When you take these ideas and try applying them to bring about a match there are two required stages. You need to analyse both a person and their environment and you need to split people and environments into various fixed categorise. This allows you to match the two together which should lead to your desired result (survival, efficiency, satisfaction etc.) Matching is underpinned by a scientific view of reality which aims at a certain desirable outcome through categorising and matching.
Matching as a Metaphor
Rather than asking how good a model of reality is of this I want instead to reflect on the strengths and weaknesses of matching as a metaphor. This means not asking “is it a good idea to think of career as a matching process?” but “if I think of my career as a matching process what benefit would that be to me?” and “how might I find this metaphor limiting and constraining?”
The big benefit of the matching process is that it offers a path towards a realistic option. Schools, universities and employers all look to find people with certain abilities. Therefore knowing what our abilities are and what situations they can be best employed in helps us with this. It encourages a simple form of reflection with obvious practical benefits. The scientific nature of the matching metaphor encourages us to be able to analyse ourselves, categorise our abilities and then prove our statements to those who act as gatekeepers to various opportunities. It also asks us to do the same with the opportunities we come across in life, to attempt to understand what a opportunity requires and what sort of person is suitable to it. At first glance matching seems simple and powerful as a metaphor. The neat analysis of people and careers offers a clear way to seek practical solutions for someone’s career.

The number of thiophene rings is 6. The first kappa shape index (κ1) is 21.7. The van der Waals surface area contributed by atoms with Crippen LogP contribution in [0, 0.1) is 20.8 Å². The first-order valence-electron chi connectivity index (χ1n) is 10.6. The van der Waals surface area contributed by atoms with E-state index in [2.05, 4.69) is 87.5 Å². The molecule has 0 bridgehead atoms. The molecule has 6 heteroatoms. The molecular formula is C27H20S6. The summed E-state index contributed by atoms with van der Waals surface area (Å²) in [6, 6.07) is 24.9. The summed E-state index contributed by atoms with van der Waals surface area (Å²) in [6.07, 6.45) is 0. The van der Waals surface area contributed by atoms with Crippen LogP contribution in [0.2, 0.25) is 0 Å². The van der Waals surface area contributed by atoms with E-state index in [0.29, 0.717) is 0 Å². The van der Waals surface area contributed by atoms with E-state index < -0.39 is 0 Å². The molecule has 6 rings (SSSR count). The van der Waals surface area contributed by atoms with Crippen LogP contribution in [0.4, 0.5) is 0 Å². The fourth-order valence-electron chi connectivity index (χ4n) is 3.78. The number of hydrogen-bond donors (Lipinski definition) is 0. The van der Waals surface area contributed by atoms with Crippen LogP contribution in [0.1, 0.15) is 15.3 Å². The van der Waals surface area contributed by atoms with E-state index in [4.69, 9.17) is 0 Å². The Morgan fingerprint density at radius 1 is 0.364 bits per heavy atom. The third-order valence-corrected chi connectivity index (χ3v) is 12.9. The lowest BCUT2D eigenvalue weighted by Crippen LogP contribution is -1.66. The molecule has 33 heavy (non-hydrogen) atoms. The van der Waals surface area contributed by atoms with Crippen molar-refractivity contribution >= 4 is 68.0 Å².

There are some limitations to the metaphor though. Firstly it assumes we all want to be in the profession that we are most suited to. But it doesn’t take much imagination to realise people often want other things from their jobs than just being good at them. What about the student who becomes a fundraiser for a charity not because they are particularly good at holding buckets in shopping centres but because they passionately care about the cause they are raising money for? What about the single Dad who changes his job to have more time to bring up his kids? It fails to grapple with what people want from work.
Secondly it assumes we are static as human beings with pre-set abilities. Matching encourages us to look for what we do best rather than asking what we want to be good at or could be good at. It mostly ignores goal setting and personal development. It doesn’t really try and grapple with the complex relationship between nature and nurture in our lives. Just because I can not sing (I’m bad, ask anyone) does that mean I shouldn’t aim to get better and that I don’t have the potential to be good at it? Will we always just have the rough set of abilities we have now?